Horseshoe Tavern

Night Owl Festival Presents: King Khan and The Shrines – Tickets – -The Horseshoe Tavern – Toronto, ON – September 28th, 2018

Night Owl Festival Presents: King Khan and The Shrines

Night Owl Festival Presents: King Khan and The Shrines

Gabriella Cohen, Frankie And The Witch Fingers, Stonefield, Hombre Lobo Internacional, Brenda

Fri, September 28, 2018

Doors: 8:00 pm

-The Horseshoe Tavern

Toronto, ON

$25 Advance Tickets / $30 Door / Festival Passes $65

This event is 19 and over

For more info: https://www.facebook.com/ nightowlfest/
 

King Khan and The Shrines
King Khan and The Shrines
Gabriella Cohen
Gabriella Cohen
Talking about Gabriella Cohen requires a new adjective: when she tells you about a guitar tone she likes, an organ sound she's looking for, or the opening bars of The Velvet Underground's 'I Found a Reason', she might tell you these things sound 'pink'. She's not describing a synesthetic or aesthetic connection with the colour — instead, it's an adjective she's coined, all her own. Luckily, after a spin through Cohen's debut album Full Closure and No Details, we'll all know what 'pink' sounds like: it sounds like this. It sounds like heartbreak and reckless abandon, like quiet reflection and raucous teamwork.

Cohen's first solo full-length is the product of ten days and two microphones. Co-produced alongside close friend, bandmate, and engineer Kate 'Babyshakes' Dillon, the record is the result of what Cohen describes as the "ceremony" of reflecting on a relationship. The album's raw, personal side could be traced back to its place of birth at Dillon's parents' place in the country, or to the Brisbane streets the songs were composed in. The songs are soaked in the kind of aching nostalgia that is tinged with equal measures of sadness and triumph. On "I Don't Feel So Alive", Cohen warns: "This could be the last time we get together", and on one hand it's melancholy, but it's in the spirit of endings that are also beginnings. After finishing the record, Cohen and Dillon hit the road down Australia's East Coast, from Brisbane to Melbourne, a truck full of instruments and gear following in their wake.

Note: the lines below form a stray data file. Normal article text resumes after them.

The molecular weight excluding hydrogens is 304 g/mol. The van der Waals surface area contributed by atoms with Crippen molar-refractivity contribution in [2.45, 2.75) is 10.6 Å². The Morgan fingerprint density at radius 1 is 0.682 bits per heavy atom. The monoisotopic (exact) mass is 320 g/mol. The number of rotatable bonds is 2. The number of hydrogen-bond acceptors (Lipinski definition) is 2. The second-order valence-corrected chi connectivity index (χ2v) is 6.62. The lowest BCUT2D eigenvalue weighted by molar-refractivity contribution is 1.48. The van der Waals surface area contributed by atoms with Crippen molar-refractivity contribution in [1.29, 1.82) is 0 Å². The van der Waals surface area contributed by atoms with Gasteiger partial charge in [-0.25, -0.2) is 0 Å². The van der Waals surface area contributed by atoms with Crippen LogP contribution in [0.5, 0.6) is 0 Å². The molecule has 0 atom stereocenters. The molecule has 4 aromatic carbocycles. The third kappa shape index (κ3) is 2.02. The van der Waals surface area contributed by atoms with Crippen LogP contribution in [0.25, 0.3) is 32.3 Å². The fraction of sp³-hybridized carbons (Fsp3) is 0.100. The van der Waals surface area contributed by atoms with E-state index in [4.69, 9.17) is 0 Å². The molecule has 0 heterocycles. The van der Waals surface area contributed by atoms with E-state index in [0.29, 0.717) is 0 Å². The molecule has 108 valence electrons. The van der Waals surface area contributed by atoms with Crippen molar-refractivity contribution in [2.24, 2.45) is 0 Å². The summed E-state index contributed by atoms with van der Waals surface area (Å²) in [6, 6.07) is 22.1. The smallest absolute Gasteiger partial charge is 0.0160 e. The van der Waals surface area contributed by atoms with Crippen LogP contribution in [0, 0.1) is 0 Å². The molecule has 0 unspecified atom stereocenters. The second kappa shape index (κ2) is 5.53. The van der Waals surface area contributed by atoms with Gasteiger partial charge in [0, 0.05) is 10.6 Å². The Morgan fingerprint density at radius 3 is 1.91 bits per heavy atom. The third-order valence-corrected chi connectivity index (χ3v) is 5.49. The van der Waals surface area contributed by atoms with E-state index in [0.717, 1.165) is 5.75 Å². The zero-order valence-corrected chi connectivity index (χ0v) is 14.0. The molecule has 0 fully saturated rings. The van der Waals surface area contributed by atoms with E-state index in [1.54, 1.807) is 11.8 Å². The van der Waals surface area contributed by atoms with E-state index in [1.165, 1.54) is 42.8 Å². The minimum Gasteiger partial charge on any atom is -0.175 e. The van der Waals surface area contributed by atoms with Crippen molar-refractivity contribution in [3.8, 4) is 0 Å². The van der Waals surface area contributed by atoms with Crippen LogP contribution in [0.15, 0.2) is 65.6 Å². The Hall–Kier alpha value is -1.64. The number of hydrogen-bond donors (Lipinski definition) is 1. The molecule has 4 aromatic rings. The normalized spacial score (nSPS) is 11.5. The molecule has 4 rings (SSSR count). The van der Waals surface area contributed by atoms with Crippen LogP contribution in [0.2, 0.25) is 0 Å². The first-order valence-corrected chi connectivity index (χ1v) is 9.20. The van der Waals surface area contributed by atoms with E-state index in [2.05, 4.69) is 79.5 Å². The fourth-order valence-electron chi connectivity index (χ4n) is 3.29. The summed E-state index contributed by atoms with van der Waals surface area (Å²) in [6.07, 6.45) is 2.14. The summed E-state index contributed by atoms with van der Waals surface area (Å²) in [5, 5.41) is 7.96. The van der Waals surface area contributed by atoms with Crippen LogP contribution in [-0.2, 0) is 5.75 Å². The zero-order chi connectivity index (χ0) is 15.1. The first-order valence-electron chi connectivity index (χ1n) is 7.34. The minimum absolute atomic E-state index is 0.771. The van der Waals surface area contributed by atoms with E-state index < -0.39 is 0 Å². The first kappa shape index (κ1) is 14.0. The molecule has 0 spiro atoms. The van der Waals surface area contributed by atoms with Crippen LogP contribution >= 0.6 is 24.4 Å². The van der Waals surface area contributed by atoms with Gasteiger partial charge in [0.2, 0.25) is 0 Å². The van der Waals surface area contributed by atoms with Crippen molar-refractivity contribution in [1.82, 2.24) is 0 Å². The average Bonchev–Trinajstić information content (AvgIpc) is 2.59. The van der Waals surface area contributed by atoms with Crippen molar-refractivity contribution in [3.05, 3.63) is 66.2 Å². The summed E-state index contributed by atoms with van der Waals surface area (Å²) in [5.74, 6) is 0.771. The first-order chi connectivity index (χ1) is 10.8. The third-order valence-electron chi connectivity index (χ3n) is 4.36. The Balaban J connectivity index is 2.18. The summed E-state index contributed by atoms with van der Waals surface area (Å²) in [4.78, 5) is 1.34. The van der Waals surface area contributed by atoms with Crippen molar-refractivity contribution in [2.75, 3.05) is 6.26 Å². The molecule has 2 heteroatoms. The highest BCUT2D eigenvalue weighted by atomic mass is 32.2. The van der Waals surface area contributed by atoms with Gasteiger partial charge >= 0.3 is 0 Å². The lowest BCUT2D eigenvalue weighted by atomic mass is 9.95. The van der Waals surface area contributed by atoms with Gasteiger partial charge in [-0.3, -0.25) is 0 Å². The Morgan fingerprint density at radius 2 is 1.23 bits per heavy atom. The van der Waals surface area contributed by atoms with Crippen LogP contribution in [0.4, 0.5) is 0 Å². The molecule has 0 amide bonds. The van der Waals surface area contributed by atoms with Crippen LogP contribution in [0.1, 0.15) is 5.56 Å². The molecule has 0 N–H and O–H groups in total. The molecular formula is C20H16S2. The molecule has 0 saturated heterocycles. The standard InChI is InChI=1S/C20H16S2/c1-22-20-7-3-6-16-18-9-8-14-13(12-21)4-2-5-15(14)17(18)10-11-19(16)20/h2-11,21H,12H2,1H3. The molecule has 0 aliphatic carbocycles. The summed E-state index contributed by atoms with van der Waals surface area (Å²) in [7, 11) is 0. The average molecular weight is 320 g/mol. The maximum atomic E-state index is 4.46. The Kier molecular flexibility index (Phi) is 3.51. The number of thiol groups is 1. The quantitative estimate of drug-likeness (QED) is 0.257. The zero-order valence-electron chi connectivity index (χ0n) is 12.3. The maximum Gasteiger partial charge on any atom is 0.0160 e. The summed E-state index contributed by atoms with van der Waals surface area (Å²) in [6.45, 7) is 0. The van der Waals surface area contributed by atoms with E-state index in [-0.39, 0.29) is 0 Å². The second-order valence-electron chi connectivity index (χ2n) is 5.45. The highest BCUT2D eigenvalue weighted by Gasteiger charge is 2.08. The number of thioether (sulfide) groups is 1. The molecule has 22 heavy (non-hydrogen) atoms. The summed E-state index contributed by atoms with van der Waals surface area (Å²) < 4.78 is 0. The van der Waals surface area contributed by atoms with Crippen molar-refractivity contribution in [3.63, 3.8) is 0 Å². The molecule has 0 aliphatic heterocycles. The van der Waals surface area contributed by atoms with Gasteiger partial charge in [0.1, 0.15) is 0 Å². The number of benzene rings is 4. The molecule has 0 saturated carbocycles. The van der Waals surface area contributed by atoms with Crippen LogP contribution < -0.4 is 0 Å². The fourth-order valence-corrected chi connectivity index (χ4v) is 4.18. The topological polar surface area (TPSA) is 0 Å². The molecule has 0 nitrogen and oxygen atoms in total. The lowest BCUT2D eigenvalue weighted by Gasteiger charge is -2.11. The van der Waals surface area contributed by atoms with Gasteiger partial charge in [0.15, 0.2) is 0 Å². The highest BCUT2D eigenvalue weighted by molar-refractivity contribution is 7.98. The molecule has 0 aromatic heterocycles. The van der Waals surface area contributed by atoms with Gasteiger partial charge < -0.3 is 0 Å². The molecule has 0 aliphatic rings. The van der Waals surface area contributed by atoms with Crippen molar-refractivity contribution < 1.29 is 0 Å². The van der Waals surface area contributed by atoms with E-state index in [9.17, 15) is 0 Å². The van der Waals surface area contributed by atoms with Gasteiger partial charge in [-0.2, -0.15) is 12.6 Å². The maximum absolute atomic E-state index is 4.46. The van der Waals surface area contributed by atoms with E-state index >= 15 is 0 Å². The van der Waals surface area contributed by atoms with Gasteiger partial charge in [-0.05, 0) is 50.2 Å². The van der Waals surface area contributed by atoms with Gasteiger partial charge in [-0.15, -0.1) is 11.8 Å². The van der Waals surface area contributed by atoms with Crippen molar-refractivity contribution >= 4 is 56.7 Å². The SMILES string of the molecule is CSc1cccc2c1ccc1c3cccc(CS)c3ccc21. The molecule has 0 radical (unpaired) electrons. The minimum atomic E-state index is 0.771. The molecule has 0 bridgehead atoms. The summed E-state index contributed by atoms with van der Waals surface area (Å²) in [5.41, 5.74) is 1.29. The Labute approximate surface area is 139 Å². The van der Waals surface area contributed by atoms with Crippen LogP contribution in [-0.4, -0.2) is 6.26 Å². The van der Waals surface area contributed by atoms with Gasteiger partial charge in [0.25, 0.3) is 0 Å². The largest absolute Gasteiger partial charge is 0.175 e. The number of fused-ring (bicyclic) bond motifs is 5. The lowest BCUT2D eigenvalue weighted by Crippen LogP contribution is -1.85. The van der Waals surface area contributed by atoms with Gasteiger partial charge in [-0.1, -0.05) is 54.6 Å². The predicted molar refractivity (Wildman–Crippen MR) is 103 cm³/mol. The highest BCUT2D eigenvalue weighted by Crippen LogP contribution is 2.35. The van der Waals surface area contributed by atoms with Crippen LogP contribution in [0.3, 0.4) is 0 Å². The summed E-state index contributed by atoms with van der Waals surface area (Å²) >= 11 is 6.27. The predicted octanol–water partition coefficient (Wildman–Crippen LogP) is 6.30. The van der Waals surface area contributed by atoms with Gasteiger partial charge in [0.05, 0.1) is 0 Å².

There are two sides to Cohen's coin though — for every moment of raw, cutting emotion, there's one of otherworldly ethereality. It's what makes the record feel timeless, which doesn't mean old-fashioned — it means that the vocoder on "Feelin' Fine" and the fuzzy, frenzied drums of "Alien Anthem" don't feel at odds with the dreamy, ambling melodies and old-school ethos at the heart of Cohen's songwriting.

Full Closure is a definitional labour of love: when Cohen talks about her collaborators she sounds like she's talking about her family — her bass player and backing singers, ring-ins that recorded after Cohen and Dillon finished up in the country, are "dear friends"; and Dillon is her "sister". The songs were written on Cohen's grandpa's nylon string guitar, and "Piano Song" was recorded on Dillon's parents' old, out-of-tune upright, the same piano she learned on as a child.

Although the songs were recorded initially by two people, a sense of shared experience and en-masse emotion is at the forefront of Full Closure. Known to turn up to live shows with a choir in tow, Cohen talks about her desire to use music to reach a "heightened state of feeling", one that it seems can only be achieved through the true sharing of emotions. The album's title is a mirror held up to both the relationship it details, and to the songs themselves: they feel confessional while remaining opaque, full of story-telling but never detail-heavy. Instead, the song exist in a kind of vacuum, personal to every listener, like a dream that's hard to recall after waking.

Cohen and Dillon recall their ten days recording the album with a kind of laissez-faire that seemingly belies the intensity that the endeavour required. They mention lengthy discussions about themes and structure, then add "we were like, crying as we said all this." Dillon recalls the characters, complete with physical descriptions and complex backstories, that Cohen would ascribe her as she recorded backing vocals: "You're French! You're a French Wench in the war!' While these characters helped Cohen to shape Dillon's singing to match her vision, Cohen remained herself — "I wasn't a character. I was just me."
Frankie And The Witch Fingers
Frankie And The Witch Fingers
American psych-garage group based in Los Angeles.
Stonefield
Stonefield
Australian rock band, comprising four sisters, from Darraweit Guim, a small town in rural Victoria. In 2010, they won the Triple J Unearthed High contest with their song "Foreign Lover" and were an Unearthed J Award nominee. In 2015, they won the APRA Music Award for "Rock Work of the Year" with the song "Love You Deserve".
Hombre Lobo Internacional
Hombre Lobo Internacional
Hombre Lobo Internacional is a One Wolf-Man Band from Palma de Mallorca playing trash/blues and psychobilly.
Venue Information:
-The Horseshoe Tavern
370 Queen Street West
Toronto, ON, M5V 2A2
http://www.horseshoetavern.com/